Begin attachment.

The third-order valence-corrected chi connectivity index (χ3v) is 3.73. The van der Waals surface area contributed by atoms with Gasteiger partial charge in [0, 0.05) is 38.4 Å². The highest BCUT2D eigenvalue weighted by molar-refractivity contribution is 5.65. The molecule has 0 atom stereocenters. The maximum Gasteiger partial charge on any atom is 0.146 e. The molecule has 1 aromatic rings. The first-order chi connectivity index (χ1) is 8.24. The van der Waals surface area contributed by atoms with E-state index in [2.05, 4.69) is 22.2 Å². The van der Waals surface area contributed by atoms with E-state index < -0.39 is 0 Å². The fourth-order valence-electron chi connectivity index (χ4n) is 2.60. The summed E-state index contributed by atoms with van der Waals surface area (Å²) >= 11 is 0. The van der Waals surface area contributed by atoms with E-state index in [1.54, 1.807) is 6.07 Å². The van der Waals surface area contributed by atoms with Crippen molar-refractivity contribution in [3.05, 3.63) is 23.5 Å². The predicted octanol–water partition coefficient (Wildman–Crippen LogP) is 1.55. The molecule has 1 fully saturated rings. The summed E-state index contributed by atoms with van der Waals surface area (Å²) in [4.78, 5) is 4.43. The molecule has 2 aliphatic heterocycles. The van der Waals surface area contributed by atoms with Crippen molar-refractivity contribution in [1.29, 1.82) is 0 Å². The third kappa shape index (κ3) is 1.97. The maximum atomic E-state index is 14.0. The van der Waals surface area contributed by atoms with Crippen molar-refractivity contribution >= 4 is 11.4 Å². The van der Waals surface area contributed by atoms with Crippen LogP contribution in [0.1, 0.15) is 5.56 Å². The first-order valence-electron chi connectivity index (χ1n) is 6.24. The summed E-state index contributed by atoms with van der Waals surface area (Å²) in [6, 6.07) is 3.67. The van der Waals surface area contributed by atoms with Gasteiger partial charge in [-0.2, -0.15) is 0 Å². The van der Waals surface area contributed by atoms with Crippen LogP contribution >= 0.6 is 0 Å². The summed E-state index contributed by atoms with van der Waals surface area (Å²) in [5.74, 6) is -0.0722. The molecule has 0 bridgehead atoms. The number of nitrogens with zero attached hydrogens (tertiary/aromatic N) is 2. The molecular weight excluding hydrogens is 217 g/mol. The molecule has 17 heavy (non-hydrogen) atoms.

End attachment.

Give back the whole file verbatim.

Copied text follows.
The third-order valence-corrected chi connectivity index (χ3v) is 3.73. The van der Waals surface area contributed by atoms with Gasteiger partial charge in [0, 0.05) is 38.4 Å². The highest BCUT2D eigenvalue weighted by molar-refractivity contribution is 5.65. The molecule has 0 atom stereocenters. The maximum Gasteiger partial charge on any atom is 0.146 e. The molecule has 1 aromatic rings. The first-order chi connectivity index (χ1) is 8.24. The van der Waals surface area contributed by atoms with E-state index in [2.05, 4.69) is 22.2 Å². The van der Waals surface area contributed by atoms with E-state index < -0.39 is 0 Å². The fourth-order valence-electron chi connectivity index (χ4n) is 2.60. The summed E-state index contributed by atoms with van der Waals surface area (Å²) >= 11 is 0. The van der Waals surface area contributed by atoms with E-state index in [1.54, 1.807) is 6.07 Å². The van der Waals surface area contributed by atoms with Crippen molar-refractivity contribution in [3.05, 3.63) is 23.5 Å². The predicted octanol–water partition coefficient (Wildman–Crippen LogP) is 1.55. The molecule has 1 fully saturated rings. The summed E-state index contributed by atoms with van der Waals surface area (Å²) in [4.78, 5) is 4.43. The molecule has 2 aliphatic heterocycles. The van der Waals surface area contributed by atoms with Crippen molar-refractivity contribution in [1.29, 1.82) is 0 Å². The third kappa shape index (κ3) is 1.97. The maximum atomic E-state index is 14.0. The van der Waals surface area contributed by atoms with Crippen molar-refractivity contribution >= 4 is 11.4 Å². The van der Waals surface area contributed by atoms with Crippen LogP contribution in [0.1, 0.15) is 5.56 Å². The first-order valence-electron chi connectivity index (χ1n) is 6.24. The summed E-state index contributed by atoms with van der Waals surface area (Å²) in [6, 6.07) is 3.67. The van der Waals surface area contributed by atoms with Gasteiger partial charge in [-0.2, -0.15) is 0 Å². The van der Waals surface area contributed by atoms with Crippen LogP contribution >= 0.6 is 0 Å². The summed E-state index contributed by atoms with van der Waals surface area (Å²) in [5.74, 6) is -0.0722. The molecule has 0 bridgehead atoms. The number of nitrogens with zero attached hydrogens (tertiary/aromatic N) is 2. The molecular weight excluding hydrogens is 217 g/mol. The molecule has 17 heavy (non-hydrogen) atoms.